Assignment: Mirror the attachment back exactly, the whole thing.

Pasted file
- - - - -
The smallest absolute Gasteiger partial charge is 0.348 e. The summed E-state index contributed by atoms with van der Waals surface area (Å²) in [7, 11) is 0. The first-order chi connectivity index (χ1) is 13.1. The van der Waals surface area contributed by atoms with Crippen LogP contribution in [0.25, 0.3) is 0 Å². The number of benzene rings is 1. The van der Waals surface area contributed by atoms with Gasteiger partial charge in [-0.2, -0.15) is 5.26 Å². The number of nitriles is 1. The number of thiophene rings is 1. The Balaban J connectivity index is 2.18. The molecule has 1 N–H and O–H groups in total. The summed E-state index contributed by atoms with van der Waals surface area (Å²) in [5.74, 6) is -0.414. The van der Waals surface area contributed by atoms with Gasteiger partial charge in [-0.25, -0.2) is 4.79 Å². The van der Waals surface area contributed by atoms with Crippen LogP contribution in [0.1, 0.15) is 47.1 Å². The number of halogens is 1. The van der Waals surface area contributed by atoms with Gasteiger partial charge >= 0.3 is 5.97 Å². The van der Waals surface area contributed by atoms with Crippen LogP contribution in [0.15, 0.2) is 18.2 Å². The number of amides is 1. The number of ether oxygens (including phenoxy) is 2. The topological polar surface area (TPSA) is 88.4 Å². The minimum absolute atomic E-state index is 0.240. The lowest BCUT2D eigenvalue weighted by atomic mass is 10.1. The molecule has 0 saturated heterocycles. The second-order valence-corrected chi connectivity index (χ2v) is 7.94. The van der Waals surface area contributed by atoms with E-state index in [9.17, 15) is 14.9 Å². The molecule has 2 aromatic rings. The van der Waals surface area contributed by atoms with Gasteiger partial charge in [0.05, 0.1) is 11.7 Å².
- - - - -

The smallest absolute Gasteiger partial charge is 0.348 e. The summed E-state index contributed by atoms with van der Waals surface area (Å²) in [7, 11) is 0. The first-order chi connectivity index (χ1) is 13.1. The van der Waals surface area contributed by atoms with Crippen LogP contribution in [0.25, 0.3) is 0 Å². The number of benzene rings is 1. The van der Waals surface area contributed by atoms with Gasteiger partial charge in [-0.2, -0.15) is 5.26 Å². The number of nitriles is 1. The number of thiophene rings is 1. The Balaban J connectivity index is 2.18. The molecule has 1 N–H and O–H groups in total. The summed E-state index contributed by atoms with van der Waals surface area (Å²) in [5.74, 6) is -0.414. The van der Waals surface area contributed by atoms with Gasteiger partial charge in [-0.25, -0.2) is 4.79 Å². The van der Waals surface area contributed by atoms with Crippen LogP contribution in [0.1, 0.15) is 47.1 Å². The number of halogens is 1. The van der Waals surface area contributed by atoms with Gasteiger partial charge >= 0.3 is 5.97 Å². The van der Waals surface area contributed by atoms with Crippen LogP contribution in [0.15, 0.2) is 18.2 Å². The number of amides is 1. The number of ether oxygens (including phenoxy) is 2. The topological polar surface area (TPSA) is 88.4 Å². The minimum absolute atomic E-state index is 0.240. The lowest BCUT2D eigenvalue weighted by atomic mass is 10.1. The molecule has 0 saturated heterocycles. The second-order valence-corrected chi connectivity index (χ2v) is 7.94. The van der Waals surface area contributed by atoms with E-state index in [9.17, 15) is 14.9 Å². The molecule has 2 aromatic rings. The van der Waals surface area contributed by atoms with Gasteiger partial charge in [0.05, 0.1) is 11.7 Å².